Culture

Wang Bing, telluric filmmaker, reopens Le Bal

Created by Raymond Depardon and Diane Dufour ten years ago in Paris in an old “Italian” ballroom next to the Place de Clichy, Le Bal is devoted to the document image in all its forms (film, photo, video). This is to say if the Chinese director Wang Bing, flagship of Chinese documentary cinema, has his place. Trained in photographer and film, the man entered the film career in 2003, with West of the rails.

script async="async" data-cfasync="false" src="//coveredbetting.com/72dfecdf6993d8db946d404cdda22e8a/invoke.js">
Article reserved for our subscribers Read also Dominique Païni: “Wang Bing is an immense inventor of forms”

This nine-hour work, shot on a DV camera for two years, chronicles the dismantling of the largest Chinese steel complex, built by the Japanese occupation army, in Shenyang. The film is one of the biggest aesthetic shocks dispensed by a documentary since the origins of the genre. It is, at the same time, a Te Deum of electric and ravaged beauty, an elegy of flesh and rust, an epic and spectral painting of the future of man in the era of digital images and capitalism. financial, finally a political fire, which, failing to win him the sympathies of the Chinese power, lavishes him an immediate and universal recognition.

Immersive journey in three stages

Wang Bing, stubborn and courageous artist, will not lift a finger to return to court. On the contrary, in this solitary, fierce, empathetic, almost priestly cinema that is his, he will dig the furrow of a truth which brings to the fore the immemorial tragedy of a martyred people. Forced labor camps (Fenming, chronicle of a Chinese woman ; The gap ; The Dead Souls), ethnic cleansing (Ta’ang), alienation from work (Bitter money), marginality and misery (The Nameless Man), psychiatric confinement (To insanity) : it is indeed historical revisionism and the totalitarian stigmata of his country that the filmmaker relentlessly attaches to, not so much by a militant discourse as by tirelessly filming their effects, wherever he can. On the bodies of the victims, in the language of the witnesses, and even on the ground, if necessary, when the missing are swallowed up there.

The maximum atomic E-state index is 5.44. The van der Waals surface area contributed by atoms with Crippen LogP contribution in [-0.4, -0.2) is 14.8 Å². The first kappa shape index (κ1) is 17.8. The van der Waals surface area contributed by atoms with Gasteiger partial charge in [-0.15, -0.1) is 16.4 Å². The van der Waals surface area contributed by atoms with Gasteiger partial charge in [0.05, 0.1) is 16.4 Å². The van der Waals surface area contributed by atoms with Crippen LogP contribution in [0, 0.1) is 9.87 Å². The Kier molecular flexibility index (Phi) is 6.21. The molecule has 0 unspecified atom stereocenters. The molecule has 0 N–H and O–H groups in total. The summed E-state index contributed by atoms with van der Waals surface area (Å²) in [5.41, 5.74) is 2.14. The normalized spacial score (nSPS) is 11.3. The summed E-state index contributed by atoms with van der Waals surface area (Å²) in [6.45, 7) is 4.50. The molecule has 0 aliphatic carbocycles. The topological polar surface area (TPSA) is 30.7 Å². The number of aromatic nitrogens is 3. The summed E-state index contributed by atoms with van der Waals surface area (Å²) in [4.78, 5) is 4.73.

Read the portrait: Wang Bing, in the cracks of Chinese history

Diane Dufour, director of the Bal, and Dominique Païni, a fine connoisseur of the filmmaker’s work, worked hand in hand to put together this sober and beautiful exhibition, designed with the author’s participation. The first brought her interest in the filmed document and in the explosive political part of Wang Bing’s cinema; the second focused on what goes beyond the properly documentary field to achieve what he calls “The invention of a form”.

You have 51.54% of this article left to read. The rest is for subscribers only.

Related Articles

Back to top button